Air India: Problems run deep in India's national airline

Customers at an Air India counter
Image caption Various strikes over the past few years have hurt the airline's reputation among customers

India's national carrier Air India has rarely been out of the headlines - but mostly for the wrong reasons.

Financial difficulties or simmering disputes with staff are a recurrent issue with the airline.

This week, disruption continued as staff staged a protest over training opportunities.

About 200 pilots collectively called in sick for work - resulting in a number of international cancellations from Mumbai and Delhi.

The airline is severely in debt and the government recently approved a debt -restructuring plan worth nearly $6bn (£3.8bn).

The civil aviation minister has already threatened to pull the rescue plan and shut down the airline if the pilots continue their protest.

While some of the problems that the airline faces - such as high fuel costs and tough competition - are common to other companies in the sector, Air India also has a unique problem that is now being seen as the root of its downfall.

That is the unhappy merger of two entities - Indian Airlines and Air India back in 2007.

But there have been problems of integration ever since. Recently, even Civil Aviation Minister Ajit Singh admitted that the merger had not worked out as planned.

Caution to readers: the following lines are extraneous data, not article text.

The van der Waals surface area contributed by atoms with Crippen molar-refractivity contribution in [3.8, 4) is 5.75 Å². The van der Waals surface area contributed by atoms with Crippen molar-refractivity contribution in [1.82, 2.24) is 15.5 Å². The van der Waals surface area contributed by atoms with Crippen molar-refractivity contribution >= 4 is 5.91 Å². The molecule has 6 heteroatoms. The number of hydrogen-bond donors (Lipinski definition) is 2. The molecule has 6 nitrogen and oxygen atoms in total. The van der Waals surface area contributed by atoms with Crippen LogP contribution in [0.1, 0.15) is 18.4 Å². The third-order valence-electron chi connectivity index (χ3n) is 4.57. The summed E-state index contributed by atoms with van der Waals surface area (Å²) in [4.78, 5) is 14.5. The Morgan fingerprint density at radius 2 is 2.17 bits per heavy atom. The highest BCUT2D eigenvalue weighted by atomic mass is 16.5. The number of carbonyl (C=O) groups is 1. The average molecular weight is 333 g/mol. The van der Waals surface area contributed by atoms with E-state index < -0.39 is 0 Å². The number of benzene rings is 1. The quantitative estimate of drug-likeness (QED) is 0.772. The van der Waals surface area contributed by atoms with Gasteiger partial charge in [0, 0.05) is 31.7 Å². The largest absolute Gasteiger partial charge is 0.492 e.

From a market share that was once above 60%, the merged company now has just a 17% share of the market.

Unions at loggerheads

Over the years, as private competition built up, the airline has steadily lost both its passenger and cargo traffic.

Even today, the government admits that the merger is only 70% complete.

Human resources is still not a common department, resulting in disparity in pay scales, allowances and career progression.

And that is at the heart of the latest dispute between Air India's management and pilots.

Image caption Tauseef Mukadam (c) and other IPG officials talk to the media, who are following the dispute keenly

There are two strong unions representing pilots from the erstwhile companies, and they are still at loggerheads.

One is the Indian Pilots' Guild, representing Air India employees, and the other is the Indian Commercial Pilots' Association for pilots from Indian Airlines.

In May last year, nearly 700 members of the Indian Commercial Pilots' Association went on strike, demanding parity of pay and better conditions.

They alleged that their colleagues on international routes earned up to $4,500 a month more than them.

The striking pilots were from the former Indian Airlines and were allowed to fly mainly domestic routes while the Air India pilots flew mainly international routes.

That meant the latter group received added incentives like international allowances, stay and other benefits.

Now it is the other way round. Staff from the Indian Pilots' Guild, representing pilots from the Air India faction, are striking.

This time it is about who gets to fly which aircraft.

Contentious Dreamliner